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Stout was originally simply a colloquial epithet for ‘strong beer’. Its use for a specific sort of dark, fairly bitter and creamy variety of beer seems to have originated in the mid-eighteenth century: in 1762 W. Burton wrote ‘the Porter brewers likewise have made a beer of an extraordinary strength called Stout, that will bear being made weaker by mixing it with small’. The most celebrated brand of stout is probably Guinness, first brewed by the Guinness family in Dublin in 1759, and mentioned by Charles Dickens in his Sketches by Boz (1836).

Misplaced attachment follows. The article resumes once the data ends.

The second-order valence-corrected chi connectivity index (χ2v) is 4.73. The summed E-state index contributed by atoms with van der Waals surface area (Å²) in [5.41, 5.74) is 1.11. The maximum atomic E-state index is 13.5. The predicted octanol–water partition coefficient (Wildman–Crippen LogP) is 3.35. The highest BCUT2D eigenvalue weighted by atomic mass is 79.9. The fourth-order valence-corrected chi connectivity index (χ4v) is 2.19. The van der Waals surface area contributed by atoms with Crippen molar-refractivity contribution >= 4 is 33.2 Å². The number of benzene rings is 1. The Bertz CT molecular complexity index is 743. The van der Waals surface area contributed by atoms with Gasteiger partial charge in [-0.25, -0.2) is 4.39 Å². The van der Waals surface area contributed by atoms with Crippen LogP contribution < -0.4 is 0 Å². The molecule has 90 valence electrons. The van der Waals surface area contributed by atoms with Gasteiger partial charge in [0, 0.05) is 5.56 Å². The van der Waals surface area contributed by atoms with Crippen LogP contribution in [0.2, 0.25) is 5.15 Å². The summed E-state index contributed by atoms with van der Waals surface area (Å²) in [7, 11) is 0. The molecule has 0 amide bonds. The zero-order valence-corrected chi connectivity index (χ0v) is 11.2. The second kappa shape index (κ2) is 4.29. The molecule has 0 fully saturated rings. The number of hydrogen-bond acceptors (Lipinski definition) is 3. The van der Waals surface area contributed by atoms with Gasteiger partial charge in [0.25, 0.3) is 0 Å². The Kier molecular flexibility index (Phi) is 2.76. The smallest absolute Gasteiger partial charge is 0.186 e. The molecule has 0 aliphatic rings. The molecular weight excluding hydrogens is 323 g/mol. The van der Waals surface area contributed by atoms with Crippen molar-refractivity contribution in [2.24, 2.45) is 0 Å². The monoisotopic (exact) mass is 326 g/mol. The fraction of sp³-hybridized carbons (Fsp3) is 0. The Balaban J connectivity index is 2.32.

Subjects: Cookery, Food, and Drink.

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